Local GovernmentNews & Opinion

City Launches Homeownership Assistance Pilot on Corridors of Opportunity

House Charlotte Plus will supplement existing program

Residents march down Beatties Ford Road, one of Charlotte's Corridors of Opportunity where a new homeownership assistance pilot program will launch
Residents march down Beatties Ford Road, one of Charlotte’s Corridors of Opportunity where the city’s new homeownership assistance program will launch. (Photo by Grant Baldwin) 

The city of Charlotte on Thursday announced the launch of a new homeownership assistance pilot program that will provide up to $80,000 in funding for eligible residents looking to purchase a home in certain “areas of influence” within the Corridors of Opportunity. 

House Charlotte Plus will supplement the existing House Charlotte homeownership assistance program, which offers $30,000 for eligible homebuyers anywhere in the city, by offering an additional $50,000 to those who meet certain eligibility criteria, including making 80% of the area median income (AMI) or less. 

The maximum purchase price for homes to qualify for House Charlotte Plus funding is $300,000 for existing homes and $315,000 for new construction. The home must be located in areas surrounding the Charlotte’s six Corridors of Opportunity, where the city is investing $38.5 million into neighborhoods surrounding six historically underinvested areas: Graham Street/North Tryon Street, Sugar Creek Road at I-85, Albemarle Road/Central Avenue, Beatties Ford Road/Rozzelles Ferry Road, West Boulevard, and Freedom Drive/Wilkinson Boulevard. 

“House Charlotte Plus is another way the city is investing in its corridors, providing homeownership opportunities for hard-working families and improving social mobility for its residents,” said Warren Wooten, assistant director for affordable housing with the city of Charlotte, in a release announcing the program on Thursday. 

Administered by DreamKey Partners on behalf of the city, the $50,000 in homeownership assistance from House Charlotte Plus will be offered as a 0% interest loan over 30 years. According to the city, the entire loan balance must be repaid if the property is sold, transferred, the owner occupancy status changes, or a cash-out refinance transaction happens before the 30-year period has expired. The loan is forgiven in year 31.

The original House Charlotte program offers $30,000 in assistance to potential homebuyers in areas outside the Corridors of Opportunity, with all the same eligibility requirements: 80% AMI or less, $300K-$315K home price maximum, 30-year 0% interest loan. Residents making between 80%-110% AMI may qualify for up to $10,000 in assistance through House Charlotte. 

House Charlotte Plus is a step toward ensuring that the development and spending that comes along with being labeled a Corridor of Opportunity includes lower-income folks living in the community. 

In October 2022, when Queen City Nerve visited the Historic West End corridor to discuss the Alternatives to Violence program being carried out there, organizer Leondra Garrett echoed the concerns of many local residents we spoke to when she emphasized that Charlotteans outside of the corridors spend too much time paying attention to business openings and crime statistics rather than keeping longtime residents in their homes or giving renters a path to homeownership.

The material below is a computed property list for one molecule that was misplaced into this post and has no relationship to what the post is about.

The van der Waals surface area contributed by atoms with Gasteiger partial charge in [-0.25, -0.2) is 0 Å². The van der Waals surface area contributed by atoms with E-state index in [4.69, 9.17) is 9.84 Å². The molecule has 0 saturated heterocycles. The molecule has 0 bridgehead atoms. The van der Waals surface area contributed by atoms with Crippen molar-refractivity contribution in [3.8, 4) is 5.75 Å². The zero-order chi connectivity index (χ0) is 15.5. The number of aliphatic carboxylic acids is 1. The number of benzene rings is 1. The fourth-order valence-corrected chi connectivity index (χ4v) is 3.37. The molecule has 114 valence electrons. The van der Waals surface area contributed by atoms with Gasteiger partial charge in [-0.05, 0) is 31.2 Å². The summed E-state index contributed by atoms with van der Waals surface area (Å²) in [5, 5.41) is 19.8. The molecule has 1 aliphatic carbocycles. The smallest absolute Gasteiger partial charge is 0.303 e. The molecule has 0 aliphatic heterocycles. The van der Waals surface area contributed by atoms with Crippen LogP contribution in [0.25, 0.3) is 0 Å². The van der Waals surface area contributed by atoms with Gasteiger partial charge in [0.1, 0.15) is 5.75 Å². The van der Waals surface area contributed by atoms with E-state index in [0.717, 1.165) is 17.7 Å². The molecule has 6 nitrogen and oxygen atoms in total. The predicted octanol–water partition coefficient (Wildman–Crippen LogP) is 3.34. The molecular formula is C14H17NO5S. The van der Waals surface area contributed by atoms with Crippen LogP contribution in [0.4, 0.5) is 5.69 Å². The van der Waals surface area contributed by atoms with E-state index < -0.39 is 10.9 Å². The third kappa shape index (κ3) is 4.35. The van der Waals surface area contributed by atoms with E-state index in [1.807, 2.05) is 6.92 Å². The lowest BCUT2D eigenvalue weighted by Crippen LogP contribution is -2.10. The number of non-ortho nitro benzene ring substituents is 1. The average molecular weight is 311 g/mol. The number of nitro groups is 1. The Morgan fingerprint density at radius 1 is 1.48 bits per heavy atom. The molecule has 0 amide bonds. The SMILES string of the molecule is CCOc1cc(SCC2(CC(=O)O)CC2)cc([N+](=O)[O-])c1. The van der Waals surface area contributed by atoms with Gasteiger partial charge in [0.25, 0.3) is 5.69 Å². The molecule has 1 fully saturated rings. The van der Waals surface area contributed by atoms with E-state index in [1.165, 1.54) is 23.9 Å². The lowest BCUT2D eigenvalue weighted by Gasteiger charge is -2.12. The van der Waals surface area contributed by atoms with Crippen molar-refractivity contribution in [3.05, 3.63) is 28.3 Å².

“They’re not asking the people what they want to see in this community,” Garrett said. “They’re giving it to those who can afford to be an investor here, those who can afford to come in and buy up these properties, those that can afford to buy these buildings that we’re looking at. Or if you are renting, they’re raising the rent so high that they are pushing you out.” 

Another concern for those we spoke with in the Historic West End in October was around which businesses would be prioritized by the Corridors of Opportunity programs. Some pointed out that city officials were showcasing the opening of a new Chase Bank branch at the corner of LaSalle Street and Beatties Ford Road in November 2021 only for the locally owned longtime neighborhood staple Westside Meats to announce its closing four months later. 

While it was unclear exactly why Westside Meats closed — co-founder Theodore Coleman passed away early in 2021, leaving his widow to run the business on her own — the timing was a sign to some area residents of how the face of the corridor was going to change. 

“There’s not enough community investment as far as the mom-and-pop businesses,” Earl Owens, site coordinator with Alternatives to Violence on Beatties Ford Road, told Queen City Nerve in October. “Now I understand why the bank institutions are here … but that’s not an investment in the community. That’s a service that’s in the community. So if you don’t have a job or if your job doesn’t want you to have enough money to even have a bank account, you walking right past that place.”

In January 2023, Foundation for the Carolinas announced the completion of the first of three grantmaking rounds in the Beyond Open small-business grant program, awarding $5.9 million in grants to 178 diverse-owned small businesses and select nonprofit organizations, 72% of which are located within or near/adjacent to one of the six Corridors of Opportunity. That included businesses along the Beatties Ford Road corridor such as Archive CLT and Buzz City Bar & Grill.


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